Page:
along with tools for streamlining workflow, multi-staff collaboration,
folder lockdowns and roll-forwards. The system includes full reporting
options; integration with third-party accounting, tax, productivity and
research tools.
CCH, a Wolters Kluwer business
– ProSystem fx Engagement
CCH’s ProSystem fx Engagement is
designed to be used as an integrated part of the vendor’s comprehensive
suite of professional accounting, tax and practice management systems,
providing advanced workflow tools, collaboration capabilities, automation
of tasking, integration with external programs and strong oversight for
audit managers.
Thomson Reuters – Engagement
Engagement CS is the audit engagement component
of the CS Professional Suite from Thomson Reuters, providing a workflow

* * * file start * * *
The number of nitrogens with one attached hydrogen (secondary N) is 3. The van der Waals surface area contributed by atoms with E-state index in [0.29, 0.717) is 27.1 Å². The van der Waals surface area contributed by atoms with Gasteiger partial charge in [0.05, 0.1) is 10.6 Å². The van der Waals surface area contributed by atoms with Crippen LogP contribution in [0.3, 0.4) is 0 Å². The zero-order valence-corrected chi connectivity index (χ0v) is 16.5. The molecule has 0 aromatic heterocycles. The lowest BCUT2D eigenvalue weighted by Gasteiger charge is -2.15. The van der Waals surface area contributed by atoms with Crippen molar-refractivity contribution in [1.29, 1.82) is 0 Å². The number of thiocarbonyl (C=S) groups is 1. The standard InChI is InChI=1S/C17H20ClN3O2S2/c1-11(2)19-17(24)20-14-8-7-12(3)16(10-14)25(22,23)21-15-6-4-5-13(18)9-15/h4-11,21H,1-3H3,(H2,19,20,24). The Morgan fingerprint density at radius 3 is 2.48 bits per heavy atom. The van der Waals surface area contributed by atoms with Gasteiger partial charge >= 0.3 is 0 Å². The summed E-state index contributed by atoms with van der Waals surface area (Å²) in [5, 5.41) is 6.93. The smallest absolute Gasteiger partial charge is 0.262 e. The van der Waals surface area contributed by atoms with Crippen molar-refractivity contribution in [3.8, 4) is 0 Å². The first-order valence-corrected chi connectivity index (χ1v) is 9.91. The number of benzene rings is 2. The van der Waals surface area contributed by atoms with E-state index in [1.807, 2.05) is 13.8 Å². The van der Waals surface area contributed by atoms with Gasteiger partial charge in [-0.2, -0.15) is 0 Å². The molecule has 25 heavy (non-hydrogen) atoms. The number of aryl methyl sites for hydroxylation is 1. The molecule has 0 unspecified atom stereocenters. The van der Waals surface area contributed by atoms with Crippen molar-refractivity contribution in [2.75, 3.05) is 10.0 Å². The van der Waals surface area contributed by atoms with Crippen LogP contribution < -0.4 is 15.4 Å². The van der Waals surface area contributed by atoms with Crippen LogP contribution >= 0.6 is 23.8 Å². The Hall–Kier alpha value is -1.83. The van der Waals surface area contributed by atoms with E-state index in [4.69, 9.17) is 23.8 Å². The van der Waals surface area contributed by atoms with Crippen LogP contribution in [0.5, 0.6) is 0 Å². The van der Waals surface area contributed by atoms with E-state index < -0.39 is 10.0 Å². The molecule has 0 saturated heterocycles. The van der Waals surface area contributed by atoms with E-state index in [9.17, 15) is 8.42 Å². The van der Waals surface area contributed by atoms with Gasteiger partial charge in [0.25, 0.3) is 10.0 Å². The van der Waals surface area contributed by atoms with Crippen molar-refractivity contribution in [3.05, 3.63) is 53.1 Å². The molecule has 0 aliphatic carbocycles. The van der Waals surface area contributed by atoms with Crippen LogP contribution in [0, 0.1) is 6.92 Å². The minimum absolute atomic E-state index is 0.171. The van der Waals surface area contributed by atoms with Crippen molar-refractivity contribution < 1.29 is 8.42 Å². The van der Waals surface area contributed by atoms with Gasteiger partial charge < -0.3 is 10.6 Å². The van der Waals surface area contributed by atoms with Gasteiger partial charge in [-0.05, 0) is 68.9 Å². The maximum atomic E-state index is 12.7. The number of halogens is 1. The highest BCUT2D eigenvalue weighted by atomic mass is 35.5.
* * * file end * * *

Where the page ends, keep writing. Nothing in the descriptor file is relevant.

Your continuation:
and process management solution that includes comprehensive trial balance
capabilities along with multi-professional collaboration tools, advanced
document archiving, integrated research and confirmation services, and
additional practice tools.

CCH, a
Wolters Kluwer business – ProSystem fx Trial Balance
The ProSystem fx Trial Balance system can
be used as a stand-alone trial balance program or used in conjunction
with the ProSystem fx Suite of professional accounting and tax
applications. The system offers import capabilities from most small and
mid-sized business accounting programs, allowing users to easily work
with data from multiple clients and systems.
Reuters – Trial Balance CS
Thomson Reuters offers Trial
Balance CS as a stand-alone program that can be used as an integrated
component of the larger CS Professional Accounting Suite. The system can
support any number of client businesses and includes an array of tools
for generation of financial statements, testing balances, customizing
client-ready output and performing consolidations.